Joseph Cornell and Surrealism focuses on the work of the American artist Joseph Cornell (1903, Nyack, NY 1972, New York, NY) in the 1930s and the 1940s. These years span both Cornells emergence and maturation as a visual artist and the heyday in New York of surrealism, the international art movement founded by André Breton in Paris in 1924. This international loan exhibition is a collaboration of the Musée des Beaux-Arts de Lyon and The Fralin Museum of Art
at the University of Virginia. Following a run in Lyon (Oct. 18, 2013 Feb. 10, 2014), the exhibition opens at The Fralin on Mar. 7 and will remain on view through June 8, 2014.
In order to demonstrate the catalyzing effect of surrealism on Cornells art, the exhibition will present key works by Cornell alongside pieces by major figures associated with the movement, including Salvador Dalí, Marcel Duchamp, Max Ernst, and Man Ray. Surrealism was the revelation that launched Cornell as an exhibiting artist, said Matthew Affron, the Muriel and Philip Berman Curator of Modern Art at the Philadelphia Museum of Art and formerly The Fralins Curator of Modern Art, who curated the exhibition together with Sylvie Ramond, Director and Chief Curator at the Musée des Beaux-Arts de Lyon. Surrealism activated the development of Cornell's signature working method: collage and the related procedures of montage, construction, and assemblage. And it was to surrealism that Cornell owed his basic conception of the visual image as the product of poetic juxtaposition.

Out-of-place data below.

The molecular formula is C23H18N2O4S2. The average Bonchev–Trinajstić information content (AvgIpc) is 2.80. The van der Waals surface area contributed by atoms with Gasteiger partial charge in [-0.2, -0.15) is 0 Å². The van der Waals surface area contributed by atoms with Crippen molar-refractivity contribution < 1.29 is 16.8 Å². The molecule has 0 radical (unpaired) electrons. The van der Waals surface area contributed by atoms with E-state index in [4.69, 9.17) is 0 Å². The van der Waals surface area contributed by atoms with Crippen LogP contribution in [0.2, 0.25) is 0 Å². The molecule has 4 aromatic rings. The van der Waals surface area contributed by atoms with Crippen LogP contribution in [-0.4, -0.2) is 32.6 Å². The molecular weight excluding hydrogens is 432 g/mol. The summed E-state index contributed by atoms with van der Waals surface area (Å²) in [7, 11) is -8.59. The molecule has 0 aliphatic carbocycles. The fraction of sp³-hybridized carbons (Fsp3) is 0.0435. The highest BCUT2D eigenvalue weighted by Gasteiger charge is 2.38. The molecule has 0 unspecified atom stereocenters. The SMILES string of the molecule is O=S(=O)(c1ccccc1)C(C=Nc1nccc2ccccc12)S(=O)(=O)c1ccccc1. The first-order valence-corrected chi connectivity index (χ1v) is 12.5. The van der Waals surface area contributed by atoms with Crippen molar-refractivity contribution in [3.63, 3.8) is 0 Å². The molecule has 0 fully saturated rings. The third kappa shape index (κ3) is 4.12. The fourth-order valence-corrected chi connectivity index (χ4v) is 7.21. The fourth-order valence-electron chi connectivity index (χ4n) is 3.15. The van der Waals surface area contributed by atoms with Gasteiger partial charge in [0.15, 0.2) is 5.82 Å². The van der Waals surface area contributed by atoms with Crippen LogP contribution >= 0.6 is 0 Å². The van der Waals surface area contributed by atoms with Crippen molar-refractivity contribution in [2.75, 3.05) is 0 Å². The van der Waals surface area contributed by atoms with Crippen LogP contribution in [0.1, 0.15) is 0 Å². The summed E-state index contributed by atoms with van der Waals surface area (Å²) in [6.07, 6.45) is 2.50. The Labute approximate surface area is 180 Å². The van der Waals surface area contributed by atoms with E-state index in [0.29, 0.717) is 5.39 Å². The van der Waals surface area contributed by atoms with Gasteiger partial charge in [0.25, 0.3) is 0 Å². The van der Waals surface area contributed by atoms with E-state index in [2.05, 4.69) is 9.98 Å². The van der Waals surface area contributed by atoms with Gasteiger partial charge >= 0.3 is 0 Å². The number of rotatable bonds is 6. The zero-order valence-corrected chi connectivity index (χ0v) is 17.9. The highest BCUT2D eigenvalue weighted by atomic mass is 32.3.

Works on display will include the two- and three-dimensional formats for which Cornell is best known: collages, found object pieces, and shadow box constructions containing found objects. The other major strands of Cornell's achievement will also receive in-depth examination, including the artist's engagement with photography, his groundbreaking work in collage cinema, and the open-ended and non-linear archives of printed materials that Cornell called his explorations.
Thanks to generous gifts from The Joseph and Robert Cornell Memorial Foundation and Buzz Miller, who assembled a collection of 20th century art with Alan Groh of the Stable Gallery, The Fralin houses an impressive collection of Cornells works, including six boxes and fourteen collages, making it well-suited to spearhead such an exhibition.
Accompanying programming will include a symposium co-organized with the Virginia Museum of Fine Arts, guided tours, a poetry reading inspired by Cornells art, and programs for children. All events are free and open to the public. Visit The Fralins website for more information.